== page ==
• We all know that Greece will NEVER repay the funds already lent to them. As a result, a haircut is necessary, though politically impossible for the EZ, in particular, Germany to accept at this time, as Mrs Merkel has “assured” the German public that there will be no losses on bail out funds !!!! and she faces a general election next September. Further funding will just make the haircut, which everyone knows is coming, larger. I’m amazed that EZ taxpayers – the guys who will pick up the eventual tab, don’t storm their governments and demand a rethink;
• The Greeks report that they need the next tranche of bail out funds asap, or else they cannot pay their bills. In reality, the Greeks always cry out for more and more cash but, at the end of the day, manage to continue for a while longer;
• The political situation in Greece is, lets just say, fraught. The main opposition party (Syriza, who is recommending that Greece defaults and, according to the most recent polls have the support of 30.5% of the population – which by the way would make it the largest party in the Greek Parliament if an election was called today) is gaining yet more support, as is the extreme right wing (basically a Nazi) party. Social disorder is ever rising – not a healthy environment. The current coalition, which had 179 seats in the 300 seat Parliament, now just has 167 seats, as defections continue from those opposed to further austerity measures and reforms. Essentially, the current coalition is far from being stable;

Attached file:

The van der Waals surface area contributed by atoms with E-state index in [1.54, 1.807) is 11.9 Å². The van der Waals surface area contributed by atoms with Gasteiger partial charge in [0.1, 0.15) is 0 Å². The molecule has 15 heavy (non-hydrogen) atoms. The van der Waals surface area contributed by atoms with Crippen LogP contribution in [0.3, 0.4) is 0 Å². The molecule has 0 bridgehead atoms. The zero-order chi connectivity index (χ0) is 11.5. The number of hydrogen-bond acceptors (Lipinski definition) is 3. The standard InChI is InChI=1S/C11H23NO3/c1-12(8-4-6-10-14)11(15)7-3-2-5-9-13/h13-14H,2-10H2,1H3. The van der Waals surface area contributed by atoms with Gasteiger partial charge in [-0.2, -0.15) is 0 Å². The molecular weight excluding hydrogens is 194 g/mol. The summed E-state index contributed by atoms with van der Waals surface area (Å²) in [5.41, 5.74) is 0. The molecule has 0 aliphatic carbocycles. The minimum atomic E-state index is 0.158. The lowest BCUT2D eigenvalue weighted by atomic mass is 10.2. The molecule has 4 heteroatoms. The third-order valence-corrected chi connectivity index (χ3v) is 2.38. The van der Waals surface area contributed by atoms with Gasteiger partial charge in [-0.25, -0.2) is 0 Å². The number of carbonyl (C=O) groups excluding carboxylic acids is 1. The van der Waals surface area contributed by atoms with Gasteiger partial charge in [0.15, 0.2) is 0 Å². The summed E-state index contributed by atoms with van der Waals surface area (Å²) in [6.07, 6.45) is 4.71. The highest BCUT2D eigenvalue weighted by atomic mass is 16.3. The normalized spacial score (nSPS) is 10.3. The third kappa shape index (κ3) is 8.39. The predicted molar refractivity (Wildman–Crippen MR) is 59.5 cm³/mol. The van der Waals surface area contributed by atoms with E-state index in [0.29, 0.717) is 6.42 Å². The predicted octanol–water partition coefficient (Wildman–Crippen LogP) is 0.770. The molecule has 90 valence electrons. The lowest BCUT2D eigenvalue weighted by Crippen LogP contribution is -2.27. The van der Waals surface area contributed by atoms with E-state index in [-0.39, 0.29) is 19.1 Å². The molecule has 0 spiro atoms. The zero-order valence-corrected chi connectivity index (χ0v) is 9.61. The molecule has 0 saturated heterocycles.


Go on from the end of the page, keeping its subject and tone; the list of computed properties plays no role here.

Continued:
• Mrs Merkel faces a general election in September next year and wants to kick the can down the road until after this date – is that likely/possible, given we are talking about Greece. Me thinks not;
• Current proposals, in addition to the 2 year extension for Greece to meet its targets, include (a) a reduction in interest rates (down to zero?) on funds provided and to be provided to Greece – very likely (b) a transfer of “profits” on the ECB’s holding of Greek bonds, which it bought some time ago – back to Greece, thereby reducing Greece’s debt to GDP. However, Mr Draghi stated that, following this transfer of “profits”, the ECB was “done” with Greece ie over to you politicians – I’m out of here. However, once again, a very likely option (c) “extend and pretend” and “fiddle the books” type schemes, certainly the usual “cunning plan” of the EZ, but with the IMF there, who are not playing ball, difficult (d) giving Greece all the funds already approved in one go – probably the stupidest thing that the EZ can do, given the propensity for the Greek’s to ensure that money “disappears” – however, likely, though I really do hope the EZ make arrangements to stop the greatest heist from happening, by insisting on some controls/supervision and (e) debt buy backs at the discounted levels that such Greek debt is trading in the markets, so as to reduce Greece’s overall debt to GDP – possibly, but will not make enough of a difference. No doubt other pretty hairy schemes will be raised – after all, the EZ has moved firmly into Alice in Wonderland country;